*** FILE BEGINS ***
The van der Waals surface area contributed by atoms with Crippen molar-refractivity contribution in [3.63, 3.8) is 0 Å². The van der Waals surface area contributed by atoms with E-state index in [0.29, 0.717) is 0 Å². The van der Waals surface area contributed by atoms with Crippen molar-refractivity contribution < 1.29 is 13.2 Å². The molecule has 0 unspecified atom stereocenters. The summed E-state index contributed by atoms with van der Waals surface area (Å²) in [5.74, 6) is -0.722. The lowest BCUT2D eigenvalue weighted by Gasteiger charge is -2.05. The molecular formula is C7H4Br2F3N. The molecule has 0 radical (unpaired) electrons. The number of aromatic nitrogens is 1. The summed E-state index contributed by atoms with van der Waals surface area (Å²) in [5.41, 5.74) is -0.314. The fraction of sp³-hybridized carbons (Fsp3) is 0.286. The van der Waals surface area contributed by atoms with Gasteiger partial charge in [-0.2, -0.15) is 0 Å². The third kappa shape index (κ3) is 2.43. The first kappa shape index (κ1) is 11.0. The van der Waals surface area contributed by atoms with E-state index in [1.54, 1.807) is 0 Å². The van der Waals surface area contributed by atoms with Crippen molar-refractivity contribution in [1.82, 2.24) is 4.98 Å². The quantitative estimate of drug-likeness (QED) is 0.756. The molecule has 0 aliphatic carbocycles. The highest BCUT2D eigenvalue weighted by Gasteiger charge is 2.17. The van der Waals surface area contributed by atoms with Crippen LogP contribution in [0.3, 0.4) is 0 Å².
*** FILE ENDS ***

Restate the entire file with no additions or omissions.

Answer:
The van der Waals surface area contributed by atoms with Crippen molar-refractivity contribution in [3.63, 3.8) is 0 Å². The van der Waals surface area contributed by atoms with E-state index in [0.29, 0.717) is 0 Å². The van der Waals surface area contributed by atoms with Crippen molar-refractivity contribution < 1.29 is 13.2 Å². The molecule has 0 unspecified atom stereocenters. The summed E-state index contributed by atoms with van der Waals surface area (Å²) in [5.74, 6) is -0.722. The lowest BCUT2D eigenvalue weighted by Gasteiger charge is -2.05. The molecular formula is C7H4Br2F3N. The molecule has 0 radical (unpaired) electrons. The number of aromatic nitrogens is 1. The summed E-state index contributed by atoms with van der Waals surface area (Å²) in [5.41, 5.74) is -0.314. The fraction of sp³-hybridized carbons (Fsp3) is 0.286. The van der Waals surface area contributed by atoms with Gasteiger partial charge in [-0.2, -0.15) is 0 Å². The third kappa shape index (κ3) is 2.43. The first kappa shape index (κ1) is 11.0. The van der Waals surface area contributed by atoms with E-state index in [1.54, 1.807) is 0 Å². The van der Waals surface area contributed by atoms with Crippen molar-refractivity contribution in [1.82, 2.24) is 4.98 Å². The quantitative estimate of drug-likeness (QED) is 0.756. The molecule has 0 aliphatic carbocycles. The highest BCUT2D eigenvalue weighted by Gasteiger charge is 2.17. The van der Waals surface area contributed by atoms with Crippen LogP contribution in [0.3, 0.4) is 0 Å².